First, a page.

States are maintaining integrated education, workforce, and employer oversight bodies to vet IRCs that meet state-established criteria for determining value and workforce relevance. States are well positioned to take on this work because they can convene representatives from education, industry, and workforce development to ensure that industry-recognized credentials associated with CTE, workforce development programs and other educational pathways are accessible to students and have currency in the labor market. By building a list of endorsed credentials vetted by relevant stakeholders, states can ensure that there is transparency in the certification and assessment of student competencies. 

  • For example, in one state a collaborative process between agency workforce development, education, and the Governor’s Workforce cabinet staff established six criteria certifications must meet to appear on the states’ Graduation Pathway list and receive a designation of “preferred certification”.  

  • In another example, the state’s Workforce Investment Council (WIC) is the governing body that manages the Industry Based Certification (IBC) State Focus list. The WIC is comprised of members from business and industry, organized labor, state and local government, and community organizations. The members must be owners, chief executive officers (CEOs), chief operating officers (COOs), or other high-ranking officials.  

3. Linkages to graduation requirements and career pathways led to increased IRC attainment.  

States, in line with Perkins V, updated their graduation requirements and added opportunities to obtain IRCS to enhance students’ access to career pathways.  

  • States utilized flexibility to improve postsecondary attainment by merging two configurations established in different federal laws – career pathways under WIOA and programs of study under Perkins. Through the combined WIOA/Perkins V plan, states may align definitions and policies to create on and off ramps that span across K-12 and postsecondary.  

  • Students can prepare for college and career by deliberately aligning the state’s secondary Career Technical Education (CTE) strategy with its economic development work, via public-private partnerships. Partnerships include regional teams of K-12, postsecondary, workforce development, and industry representatives coming together to create course pathways for in-demand fields. The course pathways may include related work-based learning experiences and are anchored in regionally identified and state-approved IRCs.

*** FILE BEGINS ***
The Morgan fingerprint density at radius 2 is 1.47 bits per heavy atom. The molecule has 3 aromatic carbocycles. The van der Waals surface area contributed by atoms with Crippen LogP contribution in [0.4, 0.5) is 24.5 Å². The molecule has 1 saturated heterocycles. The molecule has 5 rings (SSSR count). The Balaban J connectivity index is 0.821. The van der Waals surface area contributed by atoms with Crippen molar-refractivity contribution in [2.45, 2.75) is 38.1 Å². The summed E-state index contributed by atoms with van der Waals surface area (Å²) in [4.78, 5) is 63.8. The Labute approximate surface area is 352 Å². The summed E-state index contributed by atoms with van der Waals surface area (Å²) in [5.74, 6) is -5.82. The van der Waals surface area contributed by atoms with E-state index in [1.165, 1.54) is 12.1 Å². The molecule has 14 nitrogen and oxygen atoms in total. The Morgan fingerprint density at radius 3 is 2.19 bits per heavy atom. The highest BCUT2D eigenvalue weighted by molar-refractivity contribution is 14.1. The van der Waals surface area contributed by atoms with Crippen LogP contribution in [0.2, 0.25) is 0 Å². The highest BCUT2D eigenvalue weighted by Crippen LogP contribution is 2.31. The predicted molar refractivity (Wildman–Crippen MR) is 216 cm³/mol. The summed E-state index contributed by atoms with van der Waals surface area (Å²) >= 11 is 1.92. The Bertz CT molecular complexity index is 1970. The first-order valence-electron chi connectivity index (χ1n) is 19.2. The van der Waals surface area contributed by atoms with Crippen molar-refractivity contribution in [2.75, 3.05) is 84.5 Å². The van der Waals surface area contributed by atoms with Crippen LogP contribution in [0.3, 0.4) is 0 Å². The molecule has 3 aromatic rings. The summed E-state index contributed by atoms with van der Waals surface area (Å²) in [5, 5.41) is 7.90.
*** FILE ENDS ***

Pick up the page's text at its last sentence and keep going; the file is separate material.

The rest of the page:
How do IRCs grow in your CTE Garden?  

Region 9 has offered examples of how some states strategically created a fertile and incentivized ecosystem for nurturing IRC attainment through cultivated programs of study aligned with state education and workforce policies, and defined IRCs of value linked to secondary graduation requirements. How might your CTE program use this supportive tripod to increase the hardiness of your state’s CTE program? Does it offer a nurturing environment that encourages students to complete a program of study with IRCs of value embedded in graduation requirements?    

Christy Montgomery-Jones is a consultant and project manager at the American Institutes for Research (AIR) and serves as a project lead for the Career and Technical Education and Innovation project with the Region 9 Comprehensive Center (R9CC). She has over 15 years of experience in workforce development and government administration. Christy is a skilled facilitator and takes great pride in offering innovative workforce solutions to customers at the regional, state, and national levels. She brings a breadth of knowledge engaging partners in strategic planning to achieve program and system alignment of workforce development, economic development, and education across states and regions. Before joining AIR, she served as the state workforce board director for Tennessee. 

Wendy Russell is a technical assistance consultant at the American Institutes for Research (AIR). She serves as a coach working to support the Illinois State Board of Education (ISBE) Career and Technical Education project. She aligns her strong education policy and practice expertise with workforce technical assistance design and delivery to inform her project work. She works to support the Illinois Board of Education Career and Technical Education to develop policies and data management strategies for industry-recognized credentials (IRCs) in secondary education. Russell coaches ISBE CTE staff to gain a broader perspective on the national IRC eco-system and within their State Perkins V plan, and action planning for state-wide IRC rollout.